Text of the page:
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    Going to Court for Your Car Accident Settlement What You Need to Know

    Getting behind the wheel of a car is always dangerous. In 2018, the U.S. saw a total of 2,710,000 personal injuries in motor vehicle accidents. If you’ve been injured in a car crash, filing a claim against the at-fault party will help you recover money for lost wages, medical costs, and other financial burdens.

    Most plaintiffs negotiate or settle their car accident cases with an insurance company. While this can save time and money when compared to the car accident court process, a trial is still necessary in some instances. Below, our team at Folger Law Firm walks you through essential information you’ll need to know before taking your case to trial.

    Do You Need to File a Lawsuit?

    If lawyers and adjusters can’t resolve a dispute between the parties through negotiation—or if the insurance company doesn’t respond to your demand letter—deciding your car accident case in court is necessary. However, these cases tend to be the exception because most lawyers and insurance adjusters understand how much a particular case may be valued and, therefore, can resolve it out of court.

    Informal negotiations allow parties to agree on a settlement while avoiding expensive court costs. You’ll want to weigh the pros and cons of moving on to a trial. Can you accept a slightly smaller payout, or is the extra cost worth the attempt to recover more money for your financial losses and personal injuries?

    What Are the Benefits of Working With a Personal Injury Lawyer?

    While you can file a claim without a lawyer, hiring one is in your best interest. A skilled attorney knows the ins and outs of the car accident court process and can help you recover more money than you’re likely to obtain on your own. At Folger Law Firm, we offer free consultations—and we only get paid if you do.  We will do everything in our power to help you win the case and get your life back on track.

    How Do You File a Car Accident Claim?

    If you plan to take your case to court, you’ll need to take the appropriate actions. First, your lawyer will need to file a formal complaint, which identifies all involved parties, your legal claims and demands, and the court’s legal jurisdiction over the case.  Once the legal complaint is on file, it must be served on the defendant. Under Arizona law, the defendant then has 20 days to file a response.

    Once the defendant files an answer, the case moves to the discovery phase and the parties start requesting information from the other party through depositions, interrogatories, or document production.

    How Does a Trial Work for the Car Accident Court Process?

    After you file a lawsuit against the at-fault driver in your accident, it becomes a jury’s job to determine whether the driver is liable for your financial losses. To have the jury rule in your favor, you’ll need to present persuasive evidence and convincing testimony. Hiring an attorney will give you the best chances of success.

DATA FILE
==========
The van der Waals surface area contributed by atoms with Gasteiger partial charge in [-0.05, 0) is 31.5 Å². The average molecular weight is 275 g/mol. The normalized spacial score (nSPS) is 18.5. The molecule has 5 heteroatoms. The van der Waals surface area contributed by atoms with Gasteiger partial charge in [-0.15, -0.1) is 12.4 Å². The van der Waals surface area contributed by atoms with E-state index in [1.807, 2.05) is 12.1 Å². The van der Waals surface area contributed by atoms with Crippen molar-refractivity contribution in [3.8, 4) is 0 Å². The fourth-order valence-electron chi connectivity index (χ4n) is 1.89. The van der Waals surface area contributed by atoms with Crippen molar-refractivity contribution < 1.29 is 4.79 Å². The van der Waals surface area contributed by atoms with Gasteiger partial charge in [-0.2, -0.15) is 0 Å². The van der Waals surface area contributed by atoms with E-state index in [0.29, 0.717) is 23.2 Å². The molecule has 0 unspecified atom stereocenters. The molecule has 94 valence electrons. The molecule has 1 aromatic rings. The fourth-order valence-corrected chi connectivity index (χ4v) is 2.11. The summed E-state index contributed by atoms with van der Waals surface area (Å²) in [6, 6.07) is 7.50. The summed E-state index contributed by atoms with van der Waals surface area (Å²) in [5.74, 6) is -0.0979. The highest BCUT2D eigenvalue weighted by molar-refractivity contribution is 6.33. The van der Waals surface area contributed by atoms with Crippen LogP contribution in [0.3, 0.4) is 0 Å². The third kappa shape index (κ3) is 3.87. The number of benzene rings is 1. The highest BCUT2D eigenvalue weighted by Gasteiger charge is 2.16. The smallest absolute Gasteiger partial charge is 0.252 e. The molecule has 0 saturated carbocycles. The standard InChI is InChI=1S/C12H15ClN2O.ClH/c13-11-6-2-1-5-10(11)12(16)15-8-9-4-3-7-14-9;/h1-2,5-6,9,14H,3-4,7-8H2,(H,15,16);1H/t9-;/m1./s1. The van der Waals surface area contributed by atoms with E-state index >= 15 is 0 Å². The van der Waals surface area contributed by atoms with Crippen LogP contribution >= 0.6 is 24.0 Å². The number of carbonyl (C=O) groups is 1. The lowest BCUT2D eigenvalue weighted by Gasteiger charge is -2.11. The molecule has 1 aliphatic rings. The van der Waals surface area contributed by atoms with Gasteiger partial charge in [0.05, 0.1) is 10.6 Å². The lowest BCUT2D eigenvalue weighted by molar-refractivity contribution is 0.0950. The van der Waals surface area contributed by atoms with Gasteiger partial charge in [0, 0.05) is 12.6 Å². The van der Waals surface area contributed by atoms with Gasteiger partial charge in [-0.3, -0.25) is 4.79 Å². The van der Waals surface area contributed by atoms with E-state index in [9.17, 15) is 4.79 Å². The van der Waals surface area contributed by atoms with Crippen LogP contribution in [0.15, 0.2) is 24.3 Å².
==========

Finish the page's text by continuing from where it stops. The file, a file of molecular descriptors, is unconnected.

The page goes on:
The typical car accident court process moves through the following steps as both parties share their side of the story:

    • Jury selection – Also known as voir dire, this step is crucial because it is the jury that decides the case’s outcome. Juries are chosen only after the attorneys and judge asks questions to eliminate anyone with potential bias or prejudice that might affect their ability to be partial and independent.  
    • Parties make their opening statements – Once the jury is seated, both parties’ legal representatives make an opening statement. In this statement, your lawyer will present the anticipated evidence of the case and explain why the other party should be held liable.
    • Presentation of evidence – Evidence presentation occurs not only through documents but also witnesses. Any witnesses called will have to answer questions from both legal teams.
    • Parties give their closing statements – Once all evidence is available to the jury, your lawyer (and that of the opposing party) will make a final argument to convince the jury to rule in their favor.
    • Judge instructs the jury – Once the judge and jury have heard all arguments, the judge instructs the jury on all applicable laws and responsibilities before it leaves to make its decision.
    • Jury deliberates and makes its verdict – The jury is dismissed to a separate room to deliberate on the case and make a decision. This stage can take anywhere between several hours and several days for most cases, though there is no time limit.

    How Do You Get Started?

    Before filing a lawsuit, it’s always a good idea to discuss your legal options with an attorney. Personal injury cases are subject to statute-of-limitations laws, and building a viable case takes time, skill and experience.

    Protect your interests by calling us at 602-774-0033  today to speak to a member of our Folger Law Firm legal team.

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